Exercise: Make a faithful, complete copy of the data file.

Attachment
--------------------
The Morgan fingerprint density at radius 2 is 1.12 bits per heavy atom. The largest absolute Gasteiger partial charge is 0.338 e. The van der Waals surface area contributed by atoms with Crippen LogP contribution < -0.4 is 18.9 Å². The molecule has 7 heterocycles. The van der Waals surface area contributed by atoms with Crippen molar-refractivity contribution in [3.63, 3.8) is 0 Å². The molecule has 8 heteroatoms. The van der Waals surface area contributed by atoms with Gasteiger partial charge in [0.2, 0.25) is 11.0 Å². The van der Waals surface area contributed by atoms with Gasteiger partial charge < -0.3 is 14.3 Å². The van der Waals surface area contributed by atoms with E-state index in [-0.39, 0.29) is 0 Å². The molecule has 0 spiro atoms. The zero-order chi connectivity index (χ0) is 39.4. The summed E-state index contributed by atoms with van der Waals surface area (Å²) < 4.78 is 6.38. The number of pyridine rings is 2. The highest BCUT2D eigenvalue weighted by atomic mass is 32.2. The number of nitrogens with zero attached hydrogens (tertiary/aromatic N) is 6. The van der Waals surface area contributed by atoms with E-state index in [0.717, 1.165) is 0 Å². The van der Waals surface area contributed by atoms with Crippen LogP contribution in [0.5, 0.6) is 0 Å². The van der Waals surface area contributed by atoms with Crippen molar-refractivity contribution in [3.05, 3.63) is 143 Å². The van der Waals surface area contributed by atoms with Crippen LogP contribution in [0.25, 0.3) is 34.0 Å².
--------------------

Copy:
The Morgan fingerprint density at radius 2 is 1.12 bits per heavy atom. The largest absolute Gasteiger partial charge is 0.338 e. The van der Waals surface area contributed by atoms with Crippen LogP contribution < -0.4 is 18.9 Å². The molecule has 7 heterocycles. The van der Waals surface area contributed by atoms with Crippen molar-refractivity contribution in [3.63, 3.8) is 0 Å². The molecule has 8 heteroatoms. The van der Waals surface area contributed by atoms with Gasteiger partial charge in [0.2, 0.25) is 11.0 Å². The van der Waals surface area contributed by atoms with Gasteiger partial charge < -0.3 is 14.3 Å². The van der Waals surface area contributed by atoms with E-state index in [-0.39, 0.29) is 0 Å². The molecule has 0 spiro atoms. The zero-order chi connectivity index (χ0) is 39.4. The summed E-state index contributed by atoms with van der Waals surface area (Å²) < 4.78 is 6.38. The number of pyridine rings is 2. The highest BCUT2D eigenvalue weighted by atomic mass is 32.2. The number of nitrogens with zero attached hydrogens (tertiary/aromatic N) is 6. The van der Waals surface area contributed by atoms with E-state index in [0.717, 1.165) is 0 Å². The van der Waals surface area contributed by atoms with Crippen LogP contribution in [0.5, 0.6) is 0 Å². The van der Waals surface area contributed by atoms with Crippen molar-refractivity contribution in [3.05, 3.63) is 143 Å². The van der Waals surface area contributed by atoms with Crippen LogP contribution in [0.25, 0.3) is 34.0 Å².